also they would be paid a decent wage, relative to china and we wouldn't have anymore of this, at least we would be able to cut down majorly on our street crime if these persons had something constructive to do. >> guest: yeah, very interesting point. so there are two things i would say. it is true that we have seen in the success of these technology companies, apple and google and amazon, we've seen a great success in american innovation. that is the part of our society where we all agree that the companies have been tremendously successful and where we really lead the world in terms of technology but a lot of the jobs that are being created to build those gadgets are actually overseas. many of them are in china. and so there is a question how these companies can help us deal with unemployment problem we have or lack of good manufacture manufacturing jobs in this country. let me make a point which is in "future perfect". there is question why the tech sector has been so successful. one then we all agree on the state of the economy, that the technology companies in silicon valley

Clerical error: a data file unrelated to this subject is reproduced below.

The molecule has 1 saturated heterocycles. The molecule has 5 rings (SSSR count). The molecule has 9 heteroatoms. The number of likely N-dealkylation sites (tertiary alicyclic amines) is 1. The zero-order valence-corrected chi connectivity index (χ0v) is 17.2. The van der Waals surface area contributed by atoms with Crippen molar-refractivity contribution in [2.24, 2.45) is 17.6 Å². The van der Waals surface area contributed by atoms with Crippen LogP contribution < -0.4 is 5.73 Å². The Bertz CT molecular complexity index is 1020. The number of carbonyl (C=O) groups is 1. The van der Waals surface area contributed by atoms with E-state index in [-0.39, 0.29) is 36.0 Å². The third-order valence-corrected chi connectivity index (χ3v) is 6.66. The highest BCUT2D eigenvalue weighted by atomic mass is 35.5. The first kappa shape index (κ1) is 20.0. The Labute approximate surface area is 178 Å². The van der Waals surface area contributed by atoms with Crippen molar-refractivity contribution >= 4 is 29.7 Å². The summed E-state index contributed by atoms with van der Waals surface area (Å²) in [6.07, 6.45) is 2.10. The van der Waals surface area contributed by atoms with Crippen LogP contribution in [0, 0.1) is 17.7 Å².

CSPAN
Aug 23, 2013 8:00pm EDT
obligation to those who serve. it's also part of my obligation to those here at home to china tell the story as they said, as completely and fairly as possible to tell in this completely as you can in no way it honors the service of those who serve without being coopted by the military. and there were not a whole lot of people who can do that. i'm trying to tow the fine line between being part of the institution of the military and representing, even though no one elected us, the interests of the larger republic which falls on a fairly small group of people. in this case war correspondents. i think that's an important duty , an important responsibility. i think it's incumbent on those who are capable of doing it, are willing to do it, refine and attractiveness about this kind of work to go ahead and do when you can. ♪ ♪ ♪ ♪ ♪ >> host: and "in-depth" continues with rick atkinson. the next call for him comes from russell in connecticut. russell is a veteran of world war two. >> caller: hello. >> host: hi, russell. how're you, sir? >> caller: on fine, thank you. thank you fo
Search Results 0 to 36 of about 37 (some duplicates have been removed)